Family Protection Trust

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What does the Family Protection Trust Involve?

For most people, ownership of their home does not always mean they are wealthy – at least not in the sense of having money to spend.  Even with rapidly increasing property values home ownership usually revolves around practical issues such as having a place to live or an inheritance for children or grandchildren.

The Family Protection Trust is designed for homeowners, especially those who live on their own, and involves the transfer of your home into a trust.

In practice there may be a number of reasons why transferring your home into a trust may offer valuable benefits, one of which is the option to ensure the home that you have paid for over the years passes to your family and friends as you intend it to.

How Does It Work?

Under the terms of the trust you, as the person creating the trust (the settlor) are also a beneficiary so that, once the trust is created, you may continue to live in your home for the rest of your life or until you decide that residence is no longer required or not appropriate.

Despite the fact that the trust now owns your home you still retain the benefits and flexibility of home ownership. For example, if in the future you wish to move to a smaller property you retain all rights of residence in the new property.

What are the Benefits?

The principal benefits of establishing the Family Protection Trust include:

  • Passing control of your home to the trustees, which can include you
  • Ensuring that your home will pass to those individuals you wish to benefits at a time selected by you – for example, when you die
  • Enabling your home to be held for individuals who cannot hold it for themselves – for example, children or disabled persons
  • The ability to protect the value of your home from spendthrifts or keep ownership of the property private or secret
  • It may avoid the value of your home being lost to hostile creditors, third party claims or unforeseen costs in the future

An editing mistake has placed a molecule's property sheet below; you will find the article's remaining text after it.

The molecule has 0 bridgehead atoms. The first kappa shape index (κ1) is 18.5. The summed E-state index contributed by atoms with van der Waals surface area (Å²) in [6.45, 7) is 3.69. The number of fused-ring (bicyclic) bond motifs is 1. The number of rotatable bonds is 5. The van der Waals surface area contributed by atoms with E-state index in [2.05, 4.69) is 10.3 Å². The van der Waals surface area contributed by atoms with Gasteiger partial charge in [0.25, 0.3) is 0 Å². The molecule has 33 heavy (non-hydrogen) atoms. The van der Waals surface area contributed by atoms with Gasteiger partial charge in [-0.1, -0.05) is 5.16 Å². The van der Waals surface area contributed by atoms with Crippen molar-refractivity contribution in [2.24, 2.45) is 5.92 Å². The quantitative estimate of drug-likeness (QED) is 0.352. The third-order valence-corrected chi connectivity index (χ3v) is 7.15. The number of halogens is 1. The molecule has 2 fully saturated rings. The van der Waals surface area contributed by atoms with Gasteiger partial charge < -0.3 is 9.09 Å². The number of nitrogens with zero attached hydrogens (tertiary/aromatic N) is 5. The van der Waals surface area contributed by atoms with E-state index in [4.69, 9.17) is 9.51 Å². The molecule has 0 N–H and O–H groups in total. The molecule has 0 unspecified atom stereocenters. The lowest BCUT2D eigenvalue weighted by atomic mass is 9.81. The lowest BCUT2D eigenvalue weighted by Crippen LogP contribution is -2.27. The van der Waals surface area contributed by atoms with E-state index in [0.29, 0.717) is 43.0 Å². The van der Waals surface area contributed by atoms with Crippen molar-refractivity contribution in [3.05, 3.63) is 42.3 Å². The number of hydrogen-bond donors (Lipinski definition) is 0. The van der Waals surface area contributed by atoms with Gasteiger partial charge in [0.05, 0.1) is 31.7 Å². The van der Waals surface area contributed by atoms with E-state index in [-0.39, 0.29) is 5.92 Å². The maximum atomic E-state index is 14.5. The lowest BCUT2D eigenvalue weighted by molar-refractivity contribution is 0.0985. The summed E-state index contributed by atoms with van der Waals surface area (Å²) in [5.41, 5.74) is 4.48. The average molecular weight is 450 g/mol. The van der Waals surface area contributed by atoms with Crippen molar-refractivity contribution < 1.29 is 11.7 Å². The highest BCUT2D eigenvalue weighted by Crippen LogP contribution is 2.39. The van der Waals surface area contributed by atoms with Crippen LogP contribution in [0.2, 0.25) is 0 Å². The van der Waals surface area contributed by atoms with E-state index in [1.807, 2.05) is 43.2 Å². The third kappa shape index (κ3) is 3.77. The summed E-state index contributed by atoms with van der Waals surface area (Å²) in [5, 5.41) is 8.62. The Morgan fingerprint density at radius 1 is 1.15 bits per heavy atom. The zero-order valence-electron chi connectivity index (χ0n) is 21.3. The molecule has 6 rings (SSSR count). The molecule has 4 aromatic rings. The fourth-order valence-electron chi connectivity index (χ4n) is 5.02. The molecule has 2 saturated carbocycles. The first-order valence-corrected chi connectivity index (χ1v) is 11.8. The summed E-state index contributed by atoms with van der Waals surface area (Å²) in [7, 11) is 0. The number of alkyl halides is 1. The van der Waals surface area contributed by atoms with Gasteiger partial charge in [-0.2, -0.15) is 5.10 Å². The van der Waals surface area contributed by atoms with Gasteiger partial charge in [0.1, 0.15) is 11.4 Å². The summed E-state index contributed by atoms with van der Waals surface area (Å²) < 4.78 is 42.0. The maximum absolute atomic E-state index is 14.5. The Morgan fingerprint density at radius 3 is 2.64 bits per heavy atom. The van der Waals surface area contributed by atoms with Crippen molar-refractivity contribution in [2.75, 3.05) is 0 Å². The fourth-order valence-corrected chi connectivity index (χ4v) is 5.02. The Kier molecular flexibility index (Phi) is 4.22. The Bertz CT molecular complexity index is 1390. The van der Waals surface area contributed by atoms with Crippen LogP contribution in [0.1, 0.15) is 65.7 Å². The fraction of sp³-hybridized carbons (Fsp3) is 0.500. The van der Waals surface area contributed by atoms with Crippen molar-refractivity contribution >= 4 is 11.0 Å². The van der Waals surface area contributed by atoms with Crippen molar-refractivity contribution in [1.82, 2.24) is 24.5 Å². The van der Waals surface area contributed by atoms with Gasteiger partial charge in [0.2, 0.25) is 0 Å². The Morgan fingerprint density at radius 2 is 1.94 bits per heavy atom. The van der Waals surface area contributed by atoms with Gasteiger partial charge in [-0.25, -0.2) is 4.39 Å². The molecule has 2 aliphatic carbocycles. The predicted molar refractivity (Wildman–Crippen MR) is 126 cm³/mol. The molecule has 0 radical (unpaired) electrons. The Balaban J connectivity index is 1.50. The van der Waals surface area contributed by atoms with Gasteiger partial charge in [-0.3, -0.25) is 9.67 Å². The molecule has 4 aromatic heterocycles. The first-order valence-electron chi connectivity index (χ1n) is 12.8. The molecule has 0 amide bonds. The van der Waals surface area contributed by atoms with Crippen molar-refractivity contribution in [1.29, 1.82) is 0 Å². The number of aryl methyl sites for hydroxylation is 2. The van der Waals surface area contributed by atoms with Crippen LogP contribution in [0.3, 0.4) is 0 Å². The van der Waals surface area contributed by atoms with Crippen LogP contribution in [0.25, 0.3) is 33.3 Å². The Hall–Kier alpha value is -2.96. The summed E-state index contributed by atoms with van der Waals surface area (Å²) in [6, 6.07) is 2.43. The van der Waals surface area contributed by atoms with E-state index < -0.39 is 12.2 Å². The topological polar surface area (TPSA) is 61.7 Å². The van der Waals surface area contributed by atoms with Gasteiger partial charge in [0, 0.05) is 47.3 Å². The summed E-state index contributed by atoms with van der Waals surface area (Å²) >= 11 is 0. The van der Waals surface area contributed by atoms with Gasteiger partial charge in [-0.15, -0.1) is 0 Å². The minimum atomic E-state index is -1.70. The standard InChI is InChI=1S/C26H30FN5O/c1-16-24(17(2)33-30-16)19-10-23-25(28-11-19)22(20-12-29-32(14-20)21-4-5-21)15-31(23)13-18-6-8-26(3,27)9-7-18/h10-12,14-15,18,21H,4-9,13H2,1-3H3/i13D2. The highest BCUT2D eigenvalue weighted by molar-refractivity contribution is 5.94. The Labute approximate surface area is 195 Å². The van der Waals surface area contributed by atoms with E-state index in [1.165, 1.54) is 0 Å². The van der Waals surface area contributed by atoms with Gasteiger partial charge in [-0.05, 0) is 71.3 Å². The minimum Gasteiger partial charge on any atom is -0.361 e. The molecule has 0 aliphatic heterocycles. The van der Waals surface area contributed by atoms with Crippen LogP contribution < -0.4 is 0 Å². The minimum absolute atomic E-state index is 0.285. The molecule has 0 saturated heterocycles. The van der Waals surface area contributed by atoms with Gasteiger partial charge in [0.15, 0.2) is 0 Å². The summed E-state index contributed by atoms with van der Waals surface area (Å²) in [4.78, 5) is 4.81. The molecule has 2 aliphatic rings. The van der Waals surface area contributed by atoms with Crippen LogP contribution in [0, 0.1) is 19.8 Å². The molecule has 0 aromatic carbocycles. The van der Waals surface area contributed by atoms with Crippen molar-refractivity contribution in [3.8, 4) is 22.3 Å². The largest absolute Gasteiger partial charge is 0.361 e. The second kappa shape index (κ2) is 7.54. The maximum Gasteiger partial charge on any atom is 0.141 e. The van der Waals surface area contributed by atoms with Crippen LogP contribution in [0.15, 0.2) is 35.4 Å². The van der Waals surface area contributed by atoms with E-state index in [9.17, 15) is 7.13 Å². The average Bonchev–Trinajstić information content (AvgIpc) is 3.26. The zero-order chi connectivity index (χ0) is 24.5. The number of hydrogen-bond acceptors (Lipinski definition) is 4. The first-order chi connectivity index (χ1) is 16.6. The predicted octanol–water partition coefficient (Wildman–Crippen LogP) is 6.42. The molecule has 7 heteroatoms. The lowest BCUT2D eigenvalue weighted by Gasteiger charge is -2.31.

• To speed up the administration of your estate and avoid the need for a Grant of Representation

Although not all of the above reasons will apply to every individual the impact of just one or two of them may be sufficient justification to proceed.

Key Facts about the Family Protection Trust

The Family Protection Trust is designed for individuals who wish to continue living in their home for the rest of their lives but are concerned about how their property, or its proceeds of sale, will be used on their death.

Before establishing the Family Protection Trust there are a number of issues that we recommend you consider:

a) Individual circumstances vary a great deal and it is impossible to state categorically whether this, or any other method of estate planning, is best for you without carrying out a thorough review of your affairs.

b) You should always discuss your plans with your immediate family on whom this will have the greatest impact, i.e. the beneficiary(ies) of your estate.

c) In the future if you need long term care and have previously placed your home in trust, the right of residence will usually be replaced by the right to receive an income (if your home was to be let). This income will be allocated towards the cost of care, although the capital value of your home will usually be disregarded.

d) If, having moved into care, it is found that you have a home you can be considered as still having those resources and the local authority will calculate your entitlement accordingly. This would include the establishment of the Family Protection Trust. The timing of the disposal of an asset has to be taken into account. While there are no hard and fast rules, the longer the period between the transfer of the property to the trust and the need for care, the lower the likelihood that ‘deliberate deprivation’ can be proved.

e) Of course, you could simply give your home to members of your family without the use of a trust. However we strongly recommend that you do not do this because:

    • Once you have given your home away it is no longer yours and you lose control over it.
    • If the recipient was your son or daughter and they were to divorce, or die before you or become bankrupt, the security of your home would be threatened.
    • The new owners could pressure you into entering residential care sooner than you thought necessary or would have wanted to.

All these pitfalls can be avoided by use of the Family Protection Trust.

f) Finally, there are some local authority grants for repairs / maintenance to your home that, if you proceeded with the Family Protection Trust, you would no longer be eligible for. These are mainly concerned with making improvements to enable an infirm or disabled person to continue living in their home.


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